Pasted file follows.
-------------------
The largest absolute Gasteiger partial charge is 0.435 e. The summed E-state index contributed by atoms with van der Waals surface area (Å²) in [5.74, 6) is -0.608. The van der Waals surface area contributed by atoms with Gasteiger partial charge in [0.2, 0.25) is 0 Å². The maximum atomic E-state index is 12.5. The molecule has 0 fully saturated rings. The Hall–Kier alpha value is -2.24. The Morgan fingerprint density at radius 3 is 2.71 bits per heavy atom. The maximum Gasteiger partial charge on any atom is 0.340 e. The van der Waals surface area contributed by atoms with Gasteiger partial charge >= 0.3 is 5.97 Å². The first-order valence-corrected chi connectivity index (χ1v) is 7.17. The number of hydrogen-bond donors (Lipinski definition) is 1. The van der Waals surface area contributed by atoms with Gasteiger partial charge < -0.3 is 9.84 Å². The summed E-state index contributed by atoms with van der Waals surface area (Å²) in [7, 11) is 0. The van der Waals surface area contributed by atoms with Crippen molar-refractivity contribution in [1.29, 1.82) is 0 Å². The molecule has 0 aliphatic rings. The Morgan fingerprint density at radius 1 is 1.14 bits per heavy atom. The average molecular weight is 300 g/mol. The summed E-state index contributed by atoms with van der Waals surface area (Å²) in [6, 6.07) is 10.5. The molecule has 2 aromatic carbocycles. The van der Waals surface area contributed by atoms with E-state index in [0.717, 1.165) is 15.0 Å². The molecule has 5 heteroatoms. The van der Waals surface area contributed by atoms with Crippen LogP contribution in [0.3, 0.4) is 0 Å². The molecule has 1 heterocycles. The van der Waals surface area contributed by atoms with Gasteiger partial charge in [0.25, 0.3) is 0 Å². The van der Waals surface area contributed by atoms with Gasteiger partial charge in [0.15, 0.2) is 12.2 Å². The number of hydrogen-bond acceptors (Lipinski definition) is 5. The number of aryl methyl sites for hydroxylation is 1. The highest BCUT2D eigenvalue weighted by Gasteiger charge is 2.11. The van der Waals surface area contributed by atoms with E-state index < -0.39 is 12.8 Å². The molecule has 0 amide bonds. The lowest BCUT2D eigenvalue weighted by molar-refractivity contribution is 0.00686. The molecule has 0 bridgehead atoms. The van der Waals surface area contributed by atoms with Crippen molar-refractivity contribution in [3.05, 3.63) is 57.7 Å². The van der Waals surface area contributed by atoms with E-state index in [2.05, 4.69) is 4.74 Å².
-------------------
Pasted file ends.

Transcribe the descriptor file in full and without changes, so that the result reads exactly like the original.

The largest absolute Gasteiger partial charge is 0.435 e. The summed E-state index contributed by atoms with van der Waals surface area (Å²) in [5.74, 6) is -0.608. The van der Waals surface area contributed by atoms with Gasteiger partial charge in [0.2, 0.25) is 0 Å². The maximum atomic E-state index is 12.5. The molecule has 0 fully saturated rings. The Hall–Kier alpha value is -2.24. The Morgan fingerprint density at radius 3 is 2.71 bits per heavy atom. The maximum Gasteiger partial charge on any atom is 0.340 e. The van der Waals surface area contributed by atoms with Gasteiger partial charge >= 0.3 is 5.97 Å². The first-order valence-corrected chi connectivity index (χ1v) is 7.17. The number of hydrogen-bond donors (Lipinski definition) is 1. The van der Waals surface area contributed by atoms with Gasteiger partial charge < -0.3 is 9.84 Å². The summed E-state index contributed by atoms with van der Waals surface area (Å²) in [7, 11) is 0. The van der Waals surface area contributed by atoms with Crippen molar-refractivity contribution in [1.29, 1.82) is 0 Å². The molecule has 0 aliphatic rings. The Morgan fingerprint density at radius 1 is 1.14 bits per heavy atom. The average molecular weight is 300 g/mol. The summed E-state index contributed by atoms with van der Waals surface area (Å²) in [6, 6.07) is 10.5. The molecule has 2 aromatic carbocycles. The van der Waals surface area contributed by atoms with E-state index in [0.717, 1.165) is 15.0 Å². The molecule has 5 heteroatoms. The van der Waals surface area contributed by atoms with Crippen LogP contribution in [0.3, 0.4) is 0 Å². The molecule has 1 heterocycles. The van der Waals surface area contributed by atoms with Gasteiger partial charge in [0.25, 0.3) is 0 Å². The van der Waals surface area contributed by atoms with Gasteiger partial charge in [0.15, 0.2) is 12.2 Å². The number of hydrogen-bond acceptors (Lipinski definition) is 5. The number of aryl methyl sites for hydroxylation is 1. The highest BCUT2D eigenvalue weighted by Gasteiger charge is 2.11. The van der Waals surface area contributed by atoms with E-state index < -0.39 is 12.8 Å². The molecule has 0 amide bonds. The lowest BCUT2D eigenvalue weighted by molar-refractivity contribution is 0.00686. The molecule has 0 bridgehead atoms. The van der Waals surface area contributed by atoms with Crippen molar-refractivity contribution in [3.05, 3.63) is 57.7 Å². The van der Waals surface area contributed by atoms with E-state index in [2.05, 4.69) is 4.74 Å².